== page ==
October 03, 2017

11 crazy pictures of micro-apartments around the world

by Neha Monga

As the population continues to explode and more and more people move into cities, the size of our apartments keeps getting smaller and smaller.

Some people make the smart move and get roommates to avoid living in such small accommodations. While others due to unavoidable situations and poverty, have no option but to live in such close quarters.

Let’s take a look at some of the smallest apartments around the world:

1. Wang Cunchun, 90, lives with his 60-year-old son in a 107-square-foot apartment in Shanghai, China.

Wang Cunchun, 90, lives with his 60-year-old son in a 107-square-foot apartment in Shanghai, China.

2. The Burger family from Los Angeles, California, lost their home in 2009 and now live in a converted garage in wife Elizabeth Burger’s mother’s home. 

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The Burger family from Los Angeles, California, gets ready in a converted garage in wife Elizabeth Burger's mother's home. The family lost their home in 2009 and was forced to sell their possessions.

3. In a 60-square-foot apartment in Hong Kong, a mother spends $487 a month to house herself and her son.

In a 60-square-foot apartment in Hong Kong, a mother spends $487 a month to house herself and her son.

4. In the Chinese city of Hefei, patients who can’t afford a bed at the local hospital are forced to receive treatment in one of the 86-square-foot rooms in a nearby apartment building.

In the Chinese city of Hefei, patients who can't afford a bed at the local hospital are forced to receive treatment in one of the 86-square-foot rooms in a nearby apartment building.

5. Dharavi, one of the largest slums in Asia, in the middle of Mumbai, India, houses more than a million people. The rent for a 100-square-foot home ranges from $0.04 per square foot to $0.06 per square foot.

The rent for a 100-square-foot home ranges from $0.04 per square foot to $0.06 per square foot.

6. Simon Wong, an unemployed 61-year-old man also living in Hong Kong, lives in a 4’x6′ box. He’s one of many residents living in so-called “coffin homes.”

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Simon Wong, an unemployed 61-year-old man also living in Hong Kong, lives in a 4'x6' box. He's one of many residents living in so-called "coffin homes."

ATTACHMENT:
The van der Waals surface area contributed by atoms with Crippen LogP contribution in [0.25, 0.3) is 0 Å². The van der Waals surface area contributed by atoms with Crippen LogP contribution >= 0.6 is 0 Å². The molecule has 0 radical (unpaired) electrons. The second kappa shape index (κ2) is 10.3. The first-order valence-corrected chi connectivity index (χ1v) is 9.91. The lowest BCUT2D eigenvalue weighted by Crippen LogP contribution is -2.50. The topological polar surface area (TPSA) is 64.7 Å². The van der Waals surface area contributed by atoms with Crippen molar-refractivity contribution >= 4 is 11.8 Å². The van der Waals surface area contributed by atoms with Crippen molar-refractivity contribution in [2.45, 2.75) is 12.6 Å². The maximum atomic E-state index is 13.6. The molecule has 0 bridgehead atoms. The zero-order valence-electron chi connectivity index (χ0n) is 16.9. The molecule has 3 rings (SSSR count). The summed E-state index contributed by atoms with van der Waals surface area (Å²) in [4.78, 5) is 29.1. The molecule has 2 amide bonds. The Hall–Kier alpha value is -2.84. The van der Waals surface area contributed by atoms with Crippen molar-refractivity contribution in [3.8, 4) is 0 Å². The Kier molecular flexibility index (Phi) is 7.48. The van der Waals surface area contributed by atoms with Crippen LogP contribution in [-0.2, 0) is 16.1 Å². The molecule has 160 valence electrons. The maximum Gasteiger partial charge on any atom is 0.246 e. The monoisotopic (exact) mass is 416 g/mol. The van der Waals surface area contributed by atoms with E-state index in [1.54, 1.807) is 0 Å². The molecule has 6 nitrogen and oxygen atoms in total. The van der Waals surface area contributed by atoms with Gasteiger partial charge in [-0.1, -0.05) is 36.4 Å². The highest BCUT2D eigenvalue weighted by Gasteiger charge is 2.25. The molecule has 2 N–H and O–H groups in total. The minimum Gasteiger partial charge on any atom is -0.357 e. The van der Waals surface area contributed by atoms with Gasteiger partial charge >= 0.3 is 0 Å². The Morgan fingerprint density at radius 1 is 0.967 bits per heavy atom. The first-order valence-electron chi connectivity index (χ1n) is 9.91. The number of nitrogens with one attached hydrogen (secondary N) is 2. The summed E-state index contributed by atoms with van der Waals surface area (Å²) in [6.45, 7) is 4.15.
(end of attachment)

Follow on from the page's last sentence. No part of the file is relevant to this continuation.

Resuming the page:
7. Sometimes even 300 square feet is considered palatial. The Keret House in Warsaw, Poland (named after Israeli writer Edgar Keret) is just 36 inches wide at its narrowest point.

The house opened its door (it only fits one) in 2012.

8. In Hong Kong, the real-estate prices per square foot are so high that people occupy rooms as small as 35 square feet just to live affordably.

In nearby Hong Kong, the real-estate prices per square foot are so high that people occupy rooms as small as 35 square feet just to live affordably.

9. Kong Kyung-soon, 73, lives in a cramped apartment with just 21 square feet of living space, excluding the area for her toilet and hot plate.

Kong Kyung-soon, 73, lives in a cramped apartment with just 21 square feet of living space, not including the area for her toilet and hot plate.

10. Inside a 600-square-foot apartment complex in Hong Kong sit 19 units, all measuring less than 25 square feet. Known as “cubicle homes” or, more ominously, “coffin homes,” the units are comprised of just two wooden panels set together. The rental is $150 a month.

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With rent costing $150 a month, the units are comprised of just two wooden panels set together. Residents are just steps from shopping and financial districts.

11. Another style is the “cage home,” a stackable six-foot by two-foot wire box, also located in Hong Kong. Hundreds of elderly men, such as Kong Siu-Kau, live in these conditions. In one such building, up to 12 men can live together in tightly packed cages. 

Hundreds of elderly men, such as Kong Siu-Kau, live in these conditions. In one such building, up to 12 men can live together in tightly packed cages.

The conditions are squalid. There are bed bugs and putrid smells.           Image courtesy: Reuters

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